A common misnomer is that foreplay is the physical act that happens leading up to sex. Kissing, petting, oral sex. But guess what, that is the SEX! If we think about foreplay through this lens and we are feeling extra vulnerable without the alcohol, then it is just as scary as the P in the V part.

If the purpose of foreplay is to oil the gears, so to speak, we can’t start in the bedroom. Maybe it is the special candlelit dinner you had with someone with that soft jazz in the background. Maybe the two of you discussed some of your favorite things about each other. I love asking my husband to tell me what he thought when he first saw me. He has told me a million times, but it never gets old. It is how I love to be loved, and that is a turn-on. Also, I still love musicians, so if he ever plays an instrument, I am puddy in his hands.

If you ever meet him you should ask him about the first weekend away we spent together and he found a set of drums in the basement ;).


Just like with foreplay, intimacy isn’t just in the bedroom. It is that deep connection that gives you a sense of safety and belonging with your partner. The fact that I was drinking for the majority of our relationship meant I had an opportunity to build something even stronger than what we had before. I came up with a list of questions for us to ask each other. I already gave you one (What did you think about me when we first met). But here are a few more.

  • Tell me about your first kiss.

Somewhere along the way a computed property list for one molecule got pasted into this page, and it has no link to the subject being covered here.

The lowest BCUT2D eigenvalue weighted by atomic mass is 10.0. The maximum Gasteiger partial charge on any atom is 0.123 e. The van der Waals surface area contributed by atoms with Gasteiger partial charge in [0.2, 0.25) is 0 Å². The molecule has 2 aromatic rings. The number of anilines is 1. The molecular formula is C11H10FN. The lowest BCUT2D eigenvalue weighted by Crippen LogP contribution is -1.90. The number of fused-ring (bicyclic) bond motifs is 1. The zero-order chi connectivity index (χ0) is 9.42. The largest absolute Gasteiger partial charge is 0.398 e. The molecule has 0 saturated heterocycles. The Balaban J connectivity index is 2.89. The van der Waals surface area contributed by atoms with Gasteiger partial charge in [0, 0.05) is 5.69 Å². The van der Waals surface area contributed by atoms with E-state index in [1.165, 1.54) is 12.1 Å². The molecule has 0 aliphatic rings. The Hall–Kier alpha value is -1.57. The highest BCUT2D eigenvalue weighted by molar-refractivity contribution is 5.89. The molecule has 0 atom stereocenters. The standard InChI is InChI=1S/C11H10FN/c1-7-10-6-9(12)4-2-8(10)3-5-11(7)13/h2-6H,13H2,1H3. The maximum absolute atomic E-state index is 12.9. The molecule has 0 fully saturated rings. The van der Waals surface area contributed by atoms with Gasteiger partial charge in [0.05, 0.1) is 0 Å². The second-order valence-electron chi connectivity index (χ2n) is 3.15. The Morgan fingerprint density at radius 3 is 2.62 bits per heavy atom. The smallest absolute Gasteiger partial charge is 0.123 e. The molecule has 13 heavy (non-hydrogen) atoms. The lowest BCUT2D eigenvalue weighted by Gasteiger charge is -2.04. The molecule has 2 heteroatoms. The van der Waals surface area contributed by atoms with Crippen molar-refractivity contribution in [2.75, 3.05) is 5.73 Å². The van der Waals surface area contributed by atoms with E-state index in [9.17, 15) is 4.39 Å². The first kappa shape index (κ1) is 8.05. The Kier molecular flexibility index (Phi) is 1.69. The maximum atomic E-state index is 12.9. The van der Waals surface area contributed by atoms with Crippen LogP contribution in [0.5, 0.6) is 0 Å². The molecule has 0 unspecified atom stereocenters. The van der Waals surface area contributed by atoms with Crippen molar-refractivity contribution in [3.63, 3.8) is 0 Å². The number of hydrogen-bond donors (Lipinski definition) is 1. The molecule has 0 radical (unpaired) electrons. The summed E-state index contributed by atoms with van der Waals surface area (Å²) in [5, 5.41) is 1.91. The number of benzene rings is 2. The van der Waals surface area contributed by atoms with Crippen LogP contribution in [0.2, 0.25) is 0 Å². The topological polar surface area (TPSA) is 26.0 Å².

• Tell me about your first love.

  • If you won 200 million dollars, what is the FIRST thing you would do?

  • Where would you like to go on vacation with me and why?

  • When do you think I am at my cutest?

  • When do you think I am at my sexiest?

  • What is your favorite sexual experience we had together?

  • Want to recreate it?

Most of these questions are open-ended. Let them flow with the goal of learning something about your partner you didn't already know. Side note, I highly recommend the Five Love Languages. Understanding how you show love to each other is incredibly valuable.


Ahhh, this is the hard one. This is one that could be almost as scary as the act. But here is the exciting part. Because I associated sex with alcohol for all these years, and I caused a sort of arrested development in my sexual growth as a teenager, I can now, be an adult. A lot of people say sobriety is their superpower. In my mind, it's not the sobriety that is the superpower, it is the courage, strength, conviction, resiliency…I can go on forever…that got us to this alcohol-free life that is the superpower. So now I feel like I can do anything. Including communicate.

I often start convos with my hubby, "I don’t know where I am going with this. I just want to talk it out." Or I say I just need him to listen. I give him instructions on how I need to communicate with him. And I will respect him if he asks the same of me……unless I have a great point that requires an interruption (just kidding... sort of).

My point is, you can have hard conversations. Because you have those superpowers, you can do this. And the more you communicate about challenges, what you like, what you don’t like. The better that sex life will be.

So, turns out, I am not sexually stunted for the remainder of my days. I am taking this as an opportunity to lose my virginity all over again (NO KRIS I AM NOT GOING TO WEAR THAT SCHOOLGIRL OUTFIT...but if you want to buy me something with leather and lace I am down). I am reframing my thoughts from fear to excitement. I am not tolerating things that weren’t pleasurable for me, and I am asking for things that are. Have fun with it. And when it happens, bask in that afterglow.

Many of us who have put down booze love to reflect on the joy we have found. Having a cup of coffee when the sun rises brings me such a sense of peace. Well, dang it, do that after sex too! Because once we get ahold of this psychological stuff, it is true what they say about sober sex:




Get curious. Be safe. Reflect. But most of all, the most important thing of all…love yourself.

And beware of musicians.